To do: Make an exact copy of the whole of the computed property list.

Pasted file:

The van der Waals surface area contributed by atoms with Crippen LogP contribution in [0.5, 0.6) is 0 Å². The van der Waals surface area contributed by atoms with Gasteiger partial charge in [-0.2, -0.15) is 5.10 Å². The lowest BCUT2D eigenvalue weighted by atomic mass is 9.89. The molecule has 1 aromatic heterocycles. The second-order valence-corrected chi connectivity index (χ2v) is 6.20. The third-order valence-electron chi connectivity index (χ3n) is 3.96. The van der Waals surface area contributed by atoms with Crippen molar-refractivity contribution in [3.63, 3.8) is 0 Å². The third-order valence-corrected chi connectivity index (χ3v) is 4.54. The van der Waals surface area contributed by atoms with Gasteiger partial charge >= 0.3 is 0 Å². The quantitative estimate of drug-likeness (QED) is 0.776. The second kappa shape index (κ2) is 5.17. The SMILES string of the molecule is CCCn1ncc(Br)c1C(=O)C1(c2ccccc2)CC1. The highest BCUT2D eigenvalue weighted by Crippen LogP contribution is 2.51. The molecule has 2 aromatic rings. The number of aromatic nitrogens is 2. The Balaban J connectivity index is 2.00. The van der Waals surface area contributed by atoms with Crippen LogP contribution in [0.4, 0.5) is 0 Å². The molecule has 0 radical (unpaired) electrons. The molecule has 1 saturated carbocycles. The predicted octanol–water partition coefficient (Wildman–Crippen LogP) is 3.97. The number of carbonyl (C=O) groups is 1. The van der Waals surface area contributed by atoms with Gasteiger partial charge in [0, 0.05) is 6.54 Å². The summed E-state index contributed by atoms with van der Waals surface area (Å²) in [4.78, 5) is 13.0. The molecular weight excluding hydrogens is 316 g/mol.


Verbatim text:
The van der Waals surface area contributed by atoms with Crippen LogP contribution in [0.5, 0.6) is 0 Å². The van der Waals surface area contributed by atoms with Gasteiger partial charge in [-0.2, -0.15) is 5.10 Å². The lowest BCUT2D eigenvalue weighted by atomic mass is 9.89. The molecule has 1 aromatic heterocycles. The second-order valence-corrected chi connectivity index (χ2v) is 6.20. The third-order valence-electron chi connectivity index (χ3n) is 3.96. The van der Waals surface area contributed by atoms with Crippen molar-refractivity contribution in [3.63, 3.8) is 0 Å². The third-order valence-corrected chi connectivity index (χ3v) is 4.54. The van der Waals surface area contributed by atoms with Gasteiger partial charge >= 0.3 is 0 Å². The quantitative estimate of drug-likeness (QED) is 0.776. The second kappa shape index (κ2) is 5.17. The SMILES string of the molecule is CCCn1ncc(Br)c1C(=O)C1(c2ccccc2)CC1. The highest BCUT2D eigenvalue weighted by Crippen LogP contribution is 2.51. The molecule has 2 aromatic rings. The number of aromatic nitrogens is 2. The Balaban J connectivity index is 2.00. The van der Waals surface area contributed by atoms with Crippen LogP contribution in [0.4, 0.5) is 0 Å². The molecule has 0 radical (unpaired) electrons. The molecule has 1 saturated carbocycles. The predicted octanol–water partition coefficient (Wildman–Crippen LogP) is 3.97. The number of carbonyl (C=O) groups is 1. The van der Waals surface area contributed by atoms with Gasteiger partial charge in [0, 0.05) is 6.54 Å². The summed E-state index contributed by atoms with van der Waals surface area (Å²) in [4.78, 5) is 13.0. The molecular weight excluding hydrogens is 316 g/mol.